The island of Príncipe is about a 35-minute flight from São Tomé and is the smaller and more tranquil of the two islands. Its attractions include the colonial architecture in Santo António, Roça Sundy, Pico Papagaio Mountain, Baía das Alguhas (Bay of Needles), Bom Bom island, Príncipe Ecological Zone, bird watching, sea turtles, rainforests, and secluded beaches that you’ll likely enjoy to yourself.
Need some travel inspiration? Well look no further. Here are 20 of the best natural views in Africa.
Need some travel inspiration? Africa will wow you like no other with its million dollar views. Here are 20 of the best natural views in Africa.
Oceans, Lakes and Waterfalls
1. Lake Malawi
Lake Malawi is the third largest and second deepest lake in Africa. It’s located between Malawi, Mozambique and Tanzania.
2. Lake Retba
Lake Retba (aka Lac Rose or Pink Lake) is named for its pink waters caused by Dunaliella salina algae and is known for its high salt content, up to 40% in some areas. It’s located in Senegal.
3. Mosi Oa Tunya Falls
Mosi Oa Tunya Falls (aka Victoria Falls) is a waterfall on the Zambezi River, located on the border between Zimbabwe and Zambia. It is one of the 7 Natural Wonders in the World and is considered the world’s largest waterfall.
4. Murchison Falls
Murchison Falls (aka Kabalega Falls) is a waterfall on the lower Victoria Nile River in Uganda.
5. Cascades d’Ouzoud
Cascades d’Ouzoud (aka Ouzoud Waterfalls) is the name for a collection of waterfalls in the High Atlas Mountains. The falls tumble 361 feet (110 meters) through a red rock gorge of the El Abid River. They are Morocco‘s highest and Africa’s second highest waterfalls.
6. Chutes de Kambadaga
The Chutes de Kambadaga (aka Kambadaga Falls) are made up of three successive waterfalls on the Kokulo River, in the Fouta-Djalon highland region of Guinea.
Blyde River Canyon is the largest green canyon and third largest canyon in the world. It is part of the Panoramic Route, a scenic road connecting several natural points of interest, and is located in Mpumalanga Province, South Africa.
9. Fish River Canyon
Fish River Canyon is the world’s second largest canyon. It consists of an upper and lower canyon formed by erosion of the Fish River and is located in southern Namibia.
10. Namib Desert
The Namib Desert is the world’s oldest desert, spanning primarily across Namibia, as well as parts of Angola and South Africa. Its massive red sand dunes are some of the largest on earth.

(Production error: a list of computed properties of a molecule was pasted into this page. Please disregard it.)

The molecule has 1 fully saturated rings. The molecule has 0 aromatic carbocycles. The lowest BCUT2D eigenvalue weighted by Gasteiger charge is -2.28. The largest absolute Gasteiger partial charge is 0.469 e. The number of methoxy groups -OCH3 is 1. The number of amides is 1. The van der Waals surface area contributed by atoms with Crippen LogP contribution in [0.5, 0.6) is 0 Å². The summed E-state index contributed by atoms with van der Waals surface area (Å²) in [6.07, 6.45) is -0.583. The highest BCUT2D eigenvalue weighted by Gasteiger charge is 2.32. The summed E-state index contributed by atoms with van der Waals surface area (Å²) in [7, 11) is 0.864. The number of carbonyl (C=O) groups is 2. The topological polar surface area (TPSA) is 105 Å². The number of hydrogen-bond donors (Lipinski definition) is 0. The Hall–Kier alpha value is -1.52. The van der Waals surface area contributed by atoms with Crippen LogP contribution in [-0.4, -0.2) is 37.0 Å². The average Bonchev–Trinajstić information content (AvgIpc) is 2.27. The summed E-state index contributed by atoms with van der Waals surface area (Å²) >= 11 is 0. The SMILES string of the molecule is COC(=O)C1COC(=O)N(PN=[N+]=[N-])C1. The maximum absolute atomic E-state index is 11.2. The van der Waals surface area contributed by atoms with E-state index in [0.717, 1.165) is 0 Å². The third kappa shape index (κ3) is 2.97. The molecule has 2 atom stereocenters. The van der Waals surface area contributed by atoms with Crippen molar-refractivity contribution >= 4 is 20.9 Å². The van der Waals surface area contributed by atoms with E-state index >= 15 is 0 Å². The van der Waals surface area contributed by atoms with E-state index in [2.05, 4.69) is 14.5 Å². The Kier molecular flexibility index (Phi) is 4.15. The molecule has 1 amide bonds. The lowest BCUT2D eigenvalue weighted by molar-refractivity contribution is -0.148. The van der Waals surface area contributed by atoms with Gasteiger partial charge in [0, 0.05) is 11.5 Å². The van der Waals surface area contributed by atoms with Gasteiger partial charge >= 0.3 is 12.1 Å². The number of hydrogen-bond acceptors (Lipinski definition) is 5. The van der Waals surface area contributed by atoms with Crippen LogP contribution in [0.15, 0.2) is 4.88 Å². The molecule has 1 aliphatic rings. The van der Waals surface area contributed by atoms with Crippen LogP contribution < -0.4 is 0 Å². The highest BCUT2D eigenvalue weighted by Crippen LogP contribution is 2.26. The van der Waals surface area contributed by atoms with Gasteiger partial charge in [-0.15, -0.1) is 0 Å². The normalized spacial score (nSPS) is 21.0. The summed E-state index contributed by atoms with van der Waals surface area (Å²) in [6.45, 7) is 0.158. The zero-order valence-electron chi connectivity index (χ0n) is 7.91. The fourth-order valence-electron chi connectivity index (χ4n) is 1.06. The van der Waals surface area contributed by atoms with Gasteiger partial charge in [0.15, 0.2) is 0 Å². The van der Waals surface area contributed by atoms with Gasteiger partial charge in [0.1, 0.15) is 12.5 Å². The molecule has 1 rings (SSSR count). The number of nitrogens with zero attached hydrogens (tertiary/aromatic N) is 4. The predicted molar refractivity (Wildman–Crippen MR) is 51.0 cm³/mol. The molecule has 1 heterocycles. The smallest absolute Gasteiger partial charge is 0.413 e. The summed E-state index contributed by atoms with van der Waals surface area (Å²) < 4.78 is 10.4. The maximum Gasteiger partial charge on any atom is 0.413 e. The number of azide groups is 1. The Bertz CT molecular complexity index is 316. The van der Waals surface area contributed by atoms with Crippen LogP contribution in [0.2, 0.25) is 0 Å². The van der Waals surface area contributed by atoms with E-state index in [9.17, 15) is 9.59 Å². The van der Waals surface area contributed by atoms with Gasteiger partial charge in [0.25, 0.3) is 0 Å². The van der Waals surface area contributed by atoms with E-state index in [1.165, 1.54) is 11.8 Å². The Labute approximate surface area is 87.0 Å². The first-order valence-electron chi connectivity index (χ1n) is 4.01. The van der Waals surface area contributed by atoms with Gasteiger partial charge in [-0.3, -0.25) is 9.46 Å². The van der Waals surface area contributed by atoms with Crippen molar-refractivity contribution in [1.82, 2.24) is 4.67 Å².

11. Sudwala Caves
The Sudwala Caves are the oldest known caves in the world, believed to be more than 240 million years old. They are located in Mpumalanga Province, South Africa.
Depressions and Geological Formations
12. Farafra Depression
The Farafra Depression is located in the White Desert National Park in Egypt. The park is the site of cliffs, sand dunes, oases, and large white chalk rock formations, created through erosion by wind and sand.
13. Danakil Depression
The Danakil Depression, known as the hottest place on earth, is a geological depression caused by the continent drift of three tectonic plates. Its alien-like environment is home to salt lakes, lava lakes, volcanoes and colorful acid springs. It’s located in northern Ethiopia.
14. Seven Colored Earths
The Seven Colored Earths are a small area of striped sand dunes comprised of seven distinct colors (red, brown, violet, green, blue, purple and yellow). It is located in Chamarel in southwestern Mauritius.
The Avenue of Baobabs is a group of baobab trees lining the dirt road linking Morondava and Belo Tsiribihina in western Madagascar. The trees are more than 800 years old, reaching heights of up to 100 feet (30 m) with trunks as big as 10 feet (3 m) in diameter. They are a legacy of the dense tropical forests that once thrived on the island.
Mountains and Volcanos
18. Mount Kilimanjaro
Mount Kilimanjaro is a dormant volcano in Tanzania. It is the highest mountain in Africa and the highest single free-standing mountain in the world.
19. Mount Nyiragongo
Mount Nyiragongo is stratovolcano in the Democratic Republic of the Congo, located near Lake Kivu at the eastern border of Rwanda. Its summit caldera contains the world’s largest and most active lava lake.
20. Table Mountain
Table Mountain is a flat topped mountain overlooking the city of Cape Town, South Africa. It is the country’s most iconic and photographed landmark.
Zimbabwe is Africa’s 26th largest country and it has more official languages than any other African nation. Learn more fun facts about this fascinating country.
1. It’s a landlocked country in southern Africa and it’s the 26th largest country on the continent.
2. It’s capital and largest city is Harare.
3. It has 16 official languages, the most of any African country. English, Shona and Ndbele are the most widely spoken.
4. Major ethnic groups: Shona (70%), Ndebele (20%)
5. Major religions: Christianity (84%), None (10%), Traditional and other religions (6%)
6. It gained independence from the United Kingdom in April 1980.